That leaves the question of whether the $M_n$ being all compact (in $\mathbb{R}$) is a sufficient condition open, though - it only proves the compactness of the $M_n$ (in $\mathbb{R}$) to be necessary for the compactness of $M$ (in the topology of pointwise convergence).

Proof of (2):

Let $$ M = \{s^k \,|\, k \in \mathbb{N}\} \text{ where } s^k = (\underbrace{0,\ldots,0}_{k-1\textrm{ times}},k,0,\ldots) \in \mathbb{R}^\mathbb{N} \text{,} $$ i.e. $M$ is the set of sequences $s^k$ with $s^k_n = k\delta_{n,k}$ ($\delta$ is the Kronecker delta here). Then $M_n = \{0,k\}$ which are all clearly compact. Now let $$ O_n = p^{-1}_n\left((n-\tfrac{1}{2},n+\tfrac{1}{2})\right) = \left\{ (x_i)_{i\in\mathbb{N}} \,\big|\, x_n \in (n-\tfrac{1}{2},n+\tfrac{1}{2})\right\} $$ and observe that $s^k \in O_n$ exactly if $n = k$, since only then is $s^k_n = k\delta_{n,k} \in (n-\tfrac{1}{2},n+\tfrac{1}{2})$. Also note that the $O_n$ are, as preimages under a continuous function of an open set, open. Thus, $$ \bigcup_{n=1}^\infty O_i \supset M \text{,} $$ is an covering of $M$ with open sets. But since $s^k \in O_n$ only if $k=n$, no finite number of sets $O_n$ suffices to cover $M$. We've thus found a covering of $M$ with open sets without a finite subcover, and $M$ is therefore not compact, even though all the projections $M_n$ are compact (even finite).

There are two intuitive reasons for (2)

  1. The projections lose quite a lot of information about $M$. Start with a sequence of compact $(M_n)_{n\in\mathbb{N}}$, and set $M = \prod_{n\in\mathbb{N}} M_n$. Now, this $M$ will (I think) be compact (basically by tychonov's theorem). But there are a lot of subsets $\hat M \subset M$ which have the same projections $M_n$. If the condition were sufficient, all of these would have to be compact.

  2. To show that the condition is sufficient, one would need to somehow find a finit subcover for every cover $(O_i)_{i\in I}$ of an $M$ whose projections $M_n$ are compact. But the only starting point would be the projections of the open sets $O_i$. Now, one can of course, for each $n$ seperately, find a finite subcover of $M_n$ within the $(p_n(O_i))_{i\in I}$. But that leaves you with countably many finite subcovers, which doesn't really help with finding one finite subcover with the product space.

  • $\begingroup$ @topoload Well, in $\mathbb{R}$ compact means bounded and closed... $\endgroup$ – fgp Apr 1 '14 at 18:26
  • $\begingroup$ Exactly. I understood "Is there a way to obtain a necessary (sic!) condition for compactness in the topology of pointwise convergence which uses that all $M_n$ are bounded" as asking for a version of my necessary condition which, instead of saying $M_n$ must be compact, says $M_n$ must be bounded. My answer is yes, but you must say $M_n$ must be bounded and closed because that means compact in $\mathbb{R}$. But the condition is still only necessary, i.e. if $M$ is compact than all the $M_n$ must be bounded and closed. $\endgroup$ – fgp Apr 1 '14 at 18:36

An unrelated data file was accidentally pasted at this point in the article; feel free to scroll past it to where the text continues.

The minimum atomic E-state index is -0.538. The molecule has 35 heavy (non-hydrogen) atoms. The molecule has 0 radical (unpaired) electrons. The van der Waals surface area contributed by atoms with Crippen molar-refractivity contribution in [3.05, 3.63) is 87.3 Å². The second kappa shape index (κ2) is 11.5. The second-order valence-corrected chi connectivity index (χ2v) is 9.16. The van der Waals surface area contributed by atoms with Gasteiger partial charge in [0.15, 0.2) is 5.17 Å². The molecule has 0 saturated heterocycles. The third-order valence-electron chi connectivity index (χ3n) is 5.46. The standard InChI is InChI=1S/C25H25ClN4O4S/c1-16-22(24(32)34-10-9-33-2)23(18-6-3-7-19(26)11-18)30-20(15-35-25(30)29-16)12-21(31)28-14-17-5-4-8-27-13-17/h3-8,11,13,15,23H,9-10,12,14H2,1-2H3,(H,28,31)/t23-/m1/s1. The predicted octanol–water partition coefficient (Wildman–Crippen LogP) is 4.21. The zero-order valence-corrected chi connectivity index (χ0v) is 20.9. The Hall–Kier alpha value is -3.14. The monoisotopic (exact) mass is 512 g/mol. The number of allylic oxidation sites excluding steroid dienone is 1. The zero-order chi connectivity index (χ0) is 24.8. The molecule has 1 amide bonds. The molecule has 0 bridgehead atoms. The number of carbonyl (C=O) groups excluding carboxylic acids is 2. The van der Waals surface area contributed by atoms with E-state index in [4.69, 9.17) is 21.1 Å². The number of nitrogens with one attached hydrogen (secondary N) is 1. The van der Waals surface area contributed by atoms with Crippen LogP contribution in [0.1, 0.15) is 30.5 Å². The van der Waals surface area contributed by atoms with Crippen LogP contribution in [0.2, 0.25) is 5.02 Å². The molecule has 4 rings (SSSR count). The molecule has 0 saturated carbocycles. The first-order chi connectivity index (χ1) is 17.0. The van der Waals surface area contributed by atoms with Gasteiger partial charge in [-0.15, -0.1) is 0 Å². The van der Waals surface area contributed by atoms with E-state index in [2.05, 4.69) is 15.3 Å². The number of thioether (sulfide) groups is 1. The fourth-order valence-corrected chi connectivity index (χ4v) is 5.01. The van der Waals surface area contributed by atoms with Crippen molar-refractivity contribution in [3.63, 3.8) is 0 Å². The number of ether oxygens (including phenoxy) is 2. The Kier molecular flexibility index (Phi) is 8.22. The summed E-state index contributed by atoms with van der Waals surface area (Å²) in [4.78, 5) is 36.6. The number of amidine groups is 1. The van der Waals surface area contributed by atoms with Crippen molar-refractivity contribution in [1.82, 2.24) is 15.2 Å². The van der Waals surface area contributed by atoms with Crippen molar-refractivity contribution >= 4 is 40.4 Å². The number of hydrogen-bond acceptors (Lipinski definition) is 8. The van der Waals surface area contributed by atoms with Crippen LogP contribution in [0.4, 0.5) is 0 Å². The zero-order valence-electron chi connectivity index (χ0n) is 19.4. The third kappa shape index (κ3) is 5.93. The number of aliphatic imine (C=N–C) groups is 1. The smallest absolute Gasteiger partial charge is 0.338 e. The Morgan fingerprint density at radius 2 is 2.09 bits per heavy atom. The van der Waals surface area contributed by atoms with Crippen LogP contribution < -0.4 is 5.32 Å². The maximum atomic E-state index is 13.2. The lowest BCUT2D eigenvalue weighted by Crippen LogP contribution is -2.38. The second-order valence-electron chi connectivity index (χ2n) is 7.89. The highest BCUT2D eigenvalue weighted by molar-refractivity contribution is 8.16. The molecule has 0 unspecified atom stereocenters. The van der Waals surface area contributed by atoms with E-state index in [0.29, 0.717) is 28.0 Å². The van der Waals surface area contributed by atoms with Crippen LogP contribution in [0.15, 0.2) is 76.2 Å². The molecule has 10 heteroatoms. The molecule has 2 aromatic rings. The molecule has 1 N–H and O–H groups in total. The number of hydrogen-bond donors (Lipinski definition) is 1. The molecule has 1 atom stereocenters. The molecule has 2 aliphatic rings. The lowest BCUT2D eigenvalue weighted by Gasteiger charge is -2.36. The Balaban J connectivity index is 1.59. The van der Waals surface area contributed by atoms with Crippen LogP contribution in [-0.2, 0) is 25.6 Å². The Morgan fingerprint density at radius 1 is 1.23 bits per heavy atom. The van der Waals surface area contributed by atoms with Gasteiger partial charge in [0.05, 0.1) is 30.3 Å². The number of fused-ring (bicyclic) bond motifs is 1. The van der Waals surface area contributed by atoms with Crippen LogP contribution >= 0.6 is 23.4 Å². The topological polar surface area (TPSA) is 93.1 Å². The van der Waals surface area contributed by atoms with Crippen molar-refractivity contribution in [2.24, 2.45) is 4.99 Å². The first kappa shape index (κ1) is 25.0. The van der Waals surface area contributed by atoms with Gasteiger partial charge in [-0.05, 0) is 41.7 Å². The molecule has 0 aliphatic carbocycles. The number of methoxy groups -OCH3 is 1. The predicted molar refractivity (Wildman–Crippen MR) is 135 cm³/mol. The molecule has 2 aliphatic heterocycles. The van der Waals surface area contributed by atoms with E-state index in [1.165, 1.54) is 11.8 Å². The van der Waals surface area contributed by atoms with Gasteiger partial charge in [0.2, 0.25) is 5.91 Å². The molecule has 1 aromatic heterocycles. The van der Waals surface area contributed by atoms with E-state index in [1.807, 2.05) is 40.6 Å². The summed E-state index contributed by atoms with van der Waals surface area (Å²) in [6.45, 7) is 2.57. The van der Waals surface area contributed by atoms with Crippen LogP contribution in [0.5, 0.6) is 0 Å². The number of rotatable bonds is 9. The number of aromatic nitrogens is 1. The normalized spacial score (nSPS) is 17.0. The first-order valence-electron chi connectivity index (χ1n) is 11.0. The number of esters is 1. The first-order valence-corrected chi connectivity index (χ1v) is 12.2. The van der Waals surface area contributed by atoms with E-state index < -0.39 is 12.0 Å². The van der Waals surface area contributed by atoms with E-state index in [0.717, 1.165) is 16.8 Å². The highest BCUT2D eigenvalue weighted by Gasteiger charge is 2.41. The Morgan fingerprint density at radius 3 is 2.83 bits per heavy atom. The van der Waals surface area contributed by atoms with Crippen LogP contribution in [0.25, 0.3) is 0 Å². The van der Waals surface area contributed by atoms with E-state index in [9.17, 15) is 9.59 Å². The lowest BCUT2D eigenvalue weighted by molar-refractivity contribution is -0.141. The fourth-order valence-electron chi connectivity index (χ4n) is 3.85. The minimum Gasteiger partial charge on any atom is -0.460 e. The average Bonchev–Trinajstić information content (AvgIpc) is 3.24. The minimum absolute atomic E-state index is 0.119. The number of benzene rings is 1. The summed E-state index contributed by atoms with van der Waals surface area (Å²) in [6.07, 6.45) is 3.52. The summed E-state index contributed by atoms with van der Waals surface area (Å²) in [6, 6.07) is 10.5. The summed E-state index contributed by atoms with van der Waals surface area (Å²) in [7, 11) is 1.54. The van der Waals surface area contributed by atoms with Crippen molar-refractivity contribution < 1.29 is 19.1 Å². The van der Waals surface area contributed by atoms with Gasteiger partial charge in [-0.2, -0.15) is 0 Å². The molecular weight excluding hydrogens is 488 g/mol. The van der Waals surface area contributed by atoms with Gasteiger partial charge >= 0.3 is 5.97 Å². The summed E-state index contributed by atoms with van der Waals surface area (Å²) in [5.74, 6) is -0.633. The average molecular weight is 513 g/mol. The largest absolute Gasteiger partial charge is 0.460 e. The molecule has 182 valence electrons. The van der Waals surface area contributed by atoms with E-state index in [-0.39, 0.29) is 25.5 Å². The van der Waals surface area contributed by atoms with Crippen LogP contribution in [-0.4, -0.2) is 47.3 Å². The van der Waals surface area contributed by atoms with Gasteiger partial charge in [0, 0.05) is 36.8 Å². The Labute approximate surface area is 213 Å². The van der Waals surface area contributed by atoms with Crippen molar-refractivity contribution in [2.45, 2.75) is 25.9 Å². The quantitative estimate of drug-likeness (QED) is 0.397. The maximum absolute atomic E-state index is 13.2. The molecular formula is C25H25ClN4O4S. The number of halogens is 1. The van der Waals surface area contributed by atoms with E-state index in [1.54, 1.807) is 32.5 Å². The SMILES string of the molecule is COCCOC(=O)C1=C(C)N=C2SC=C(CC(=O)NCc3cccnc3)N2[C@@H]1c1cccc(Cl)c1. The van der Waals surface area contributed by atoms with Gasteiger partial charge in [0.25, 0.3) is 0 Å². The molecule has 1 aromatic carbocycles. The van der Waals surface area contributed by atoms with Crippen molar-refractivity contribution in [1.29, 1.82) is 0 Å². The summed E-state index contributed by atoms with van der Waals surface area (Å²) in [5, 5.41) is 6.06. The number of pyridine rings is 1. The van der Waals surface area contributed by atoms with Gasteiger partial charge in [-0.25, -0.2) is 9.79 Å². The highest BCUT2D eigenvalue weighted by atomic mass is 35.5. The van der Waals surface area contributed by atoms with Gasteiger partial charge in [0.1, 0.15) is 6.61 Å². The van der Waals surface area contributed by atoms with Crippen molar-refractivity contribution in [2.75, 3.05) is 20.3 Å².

• $\begingroup$ Re-reading your question, I'm not sure we're looking at the space you're really interested in. Are you aware that $\mathbb{R}^\mathbb{N}$ is the space of sequences of real numbers, not the space of function $\mathbb{R} \to \mathbb{R}$? In particular - pointwise convergence for $\mathbb{R}^\mathbb{N}$ means pointwise convergence of sequences of sequences to a particular sequence. $\endgroup$ – fgp Apr 1 '14 at 19:15
  • $\begingroup$ @topoload I.e., say you have a sequence $(s_n)$ where each $s_n$ is itself a sequence $s_n = (a^n_i) \in \mathbb{R}^\mathbb{N}$ ($a^n$ is NOT a power here!). Pointwise convergence of $s_n$ to $s = (a_i)$ then means that for every $i$, the sequnce of $i$-th values of the $s_n$ converges to $a_i$, i.e. that for every $i$, $a^n_i \to a_i$ as $n \to \infty$. $\endgroup$ – fgp Apr 1 '14 at 19:19
  • $\begingroup$ @topoload However, the usual use-case of pointwise convergence is for sequences of functions $\mathbb{R}\to\mathbb{R}$, i.e. you're looking at sequences $(f_n)$ where $f \in \mathbb{R}^\mathbb{R}$, and say $f_n \to f$ if $f_n(x) \to f(x)$ for all $x$. The correct space to look at for this situation is $\mathbb{R}^\mathbb{R}$, not $\mathbb{R}^\mathbb{N}$. You still use the corresponding topology of pointwise convergence though (just on a larger space), so my answer stays essentially correct, since it doesn't use that $\mathbb{N}$ is countable.. $\endgroup$ – fgp Apr 1 '14 at 19:24